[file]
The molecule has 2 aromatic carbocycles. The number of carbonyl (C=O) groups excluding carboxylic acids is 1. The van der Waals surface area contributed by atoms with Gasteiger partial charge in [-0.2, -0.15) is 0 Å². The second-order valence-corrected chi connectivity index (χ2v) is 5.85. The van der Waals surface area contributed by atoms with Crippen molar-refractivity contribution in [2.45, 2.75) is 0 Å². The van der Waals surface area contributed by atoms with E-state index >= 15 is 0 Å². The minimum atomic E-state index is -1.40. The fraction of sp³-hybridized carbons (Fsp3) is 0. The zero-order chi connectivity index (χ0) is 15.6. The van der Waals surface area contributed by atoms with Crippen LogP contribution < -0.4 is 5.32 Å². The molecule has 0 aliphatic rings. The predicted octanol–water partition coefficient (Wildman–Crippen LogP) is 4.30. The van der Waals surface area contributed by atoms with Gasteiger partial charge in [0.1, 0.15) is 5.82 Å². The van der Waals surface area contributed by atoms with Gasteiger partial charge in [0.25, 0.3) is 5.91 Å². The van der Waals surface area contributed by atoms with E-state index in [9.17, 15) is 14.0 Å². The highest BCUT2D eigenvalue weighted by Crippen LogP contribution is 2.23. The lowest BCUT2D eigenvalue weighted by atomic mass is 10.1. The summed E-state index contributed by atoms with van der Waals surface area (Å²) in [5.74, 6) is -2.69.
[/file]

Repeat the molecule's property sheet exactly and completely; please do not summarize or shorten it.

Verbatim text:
The molecule has 2 aromatic carbocycles. The number of carbonyl (C=O) groups excluding carboxylic acids is 1. The van der Waals surface area contributed by atoms with Gasteiger partial charge in [-0.2, -0.15) is 0 Å². The second-order valence-corrected chi connectivity index (χ2v) is 5.85. The van der Waals surface area contributed by atoms with Crippen molar-refractivity contribution in [2.45, 2.75) is 0 Å². The van der Waals surface area contributed by atoms with E-state index >= 15 is 0 Å². The minimum atomic E-state index is -1.40. The fraction of sp³-hybridized carbons (Fsp3) is 0. The zero-order chi connectivity index (χ0) is 15.6. The van der Waals surface area contributed by atoms with Crippen LogP contribution < -0.4 is 5.32 Å². The molecule has 0 aliphatic rings. The predicted octanol–water partition coefficient (Wildman–Crippen LogP) is 4.30. The van der Waals surface area contributed by atoms with Gasteiger partial charge in [0.1, 0.15) is 5.82 Å². The van der Waals surface area contributed by atoms with Gasteiger partial charge in [0.25, 0.3) is 5.91 Å². The van der Waals surface area contributed by atoms with E-state index in [9.17, 15) is 14.0 Å². The highest BCUT2D eigenvalue weighted by Crippen LogP contribution is 2.23. The lowest BCUT2D eigenvalue weighted by atomic mass is 10.1. The summed E-state index contributed by atoms with van der Waals surface area (Å²) in [5.74, 6) is -2.69.